The data produced by the ballot review allows scrutiny of the disputed Florida vote under a large number of situations and using a variety of different standards that might have applied in a hand recount, including the appearance of a dimple, a chad dangling by one or more corners and a cleanly punched card.



The result clearly demonstrated that Al Gore won the 2000 Florida vote. But the Supreme Court, in the lawsuit initiated by George W. Bush against Al Gore now known as Bush v. Gore, ruled that "irreparable harm" might be done to candidate Bush if such a recount was performed in Florida by Florida authorities. Justice Antonin Scalia, in his concurring majority opinion in Bush v. Gore, wrote that "The counting of votes that are of questionable legality does in my view threaten irreparable harm to petitioner [George W. Bush], and to the country, by casting a cloud upon what he claims to be the legitimacy of his election."

And Scalia was right, if "irreparable harm" means that counting all the votes may lead to the petitioner [Bush] "losing an election." When the Consortium examined all the ballots statewide, noted the Times, "The findings indicate that Mr. Gore might have eked out a victory if he had pursued in court a course like the one he publicly advocated when he called on the state to 'count all the votes.'"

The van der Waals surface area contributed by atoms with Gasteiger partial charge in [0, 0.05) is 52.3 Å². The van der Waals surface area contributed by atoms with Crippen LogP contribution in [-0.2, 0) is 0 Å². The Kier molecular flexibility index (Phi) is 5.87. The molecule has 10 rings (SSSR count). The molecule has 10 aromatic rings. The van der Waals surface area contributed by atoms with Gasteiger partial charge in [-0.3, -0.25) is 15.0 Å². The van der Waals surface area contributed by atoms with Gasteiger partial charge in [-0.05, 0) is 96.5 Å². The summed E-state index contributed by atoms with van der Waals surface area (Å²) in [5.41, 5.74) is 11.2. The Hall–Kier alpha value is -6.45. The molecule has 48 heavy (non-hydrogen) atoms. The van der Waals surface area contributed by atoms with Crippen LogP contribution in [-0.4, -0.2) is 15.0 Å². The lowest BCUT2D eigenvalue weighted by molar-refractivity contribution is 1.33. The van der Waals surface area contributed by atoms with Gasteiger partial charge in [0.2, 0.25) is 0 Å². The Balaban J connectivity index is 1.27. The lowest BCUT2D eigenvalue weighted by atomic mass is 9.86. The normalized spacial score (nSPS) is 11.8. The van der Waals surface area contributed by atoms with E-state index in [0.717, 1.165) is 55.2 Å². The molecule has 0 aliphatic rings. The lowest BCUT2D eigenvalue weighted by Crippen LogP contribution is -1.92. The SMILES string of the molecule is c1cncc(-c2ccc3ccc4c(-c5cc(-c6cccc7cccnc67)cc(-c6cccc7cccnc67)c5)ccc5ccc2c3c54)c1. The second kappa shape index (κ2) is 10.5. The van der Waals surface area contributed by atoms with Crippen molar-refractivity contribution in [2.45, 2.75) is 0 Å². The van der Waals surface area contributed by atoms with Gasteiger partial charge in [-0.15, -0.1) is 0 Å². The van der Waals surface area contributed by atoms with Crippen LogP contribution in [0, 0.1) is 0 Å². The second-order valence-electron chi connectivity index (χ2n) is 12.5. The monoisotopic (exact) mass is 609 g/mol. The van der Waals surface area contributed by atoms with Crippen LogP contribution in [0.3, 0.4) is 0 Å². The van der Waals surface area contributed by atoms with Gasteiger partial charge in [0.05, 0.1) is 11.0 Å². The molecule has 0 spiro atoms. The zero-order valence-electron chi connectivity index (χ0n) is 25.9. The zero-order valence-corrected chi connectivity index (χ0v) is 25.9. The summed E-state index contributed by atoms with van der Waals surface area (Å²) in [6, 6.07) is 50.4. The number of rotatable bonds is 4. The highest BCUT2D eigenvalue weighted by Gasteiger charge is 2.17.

(To his eternal credit, Justice John Paul Stevens dissented, writing that: "Counting every legally cast vote cannot constitute irreparable harm. On the other hand, there is a danger that a stay may cause irreparable harm to the respondents [Gore]- and, more importantly, the public at large- because of the risk that 'the entry of the stay would be tantamount to a decision on the merits in favor of the applicants [Bush].'")

Further, "In a finding rich with irony," note the Times writers, "a statewide recount -- could have produced enough votes to tilt the election his [Gore's] way, no matter what standard was chosen to judge voter intent."

Count the dimpled chads or not. Count the overvotes or not. Count the pregnant chads or not. No matter WHAT standard was chosen - Gore won Florida in 2000.
 

Fantasea

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KBeta said:
Okay, since you asked.

As The New York Times reported on November 12, 2001, in an article titled "Examining The Vote: The Overview" by Ford Fessenden and John M. Broder, a media consortium was pulled together to actually count every questionable ballot in the 2000 Florida election.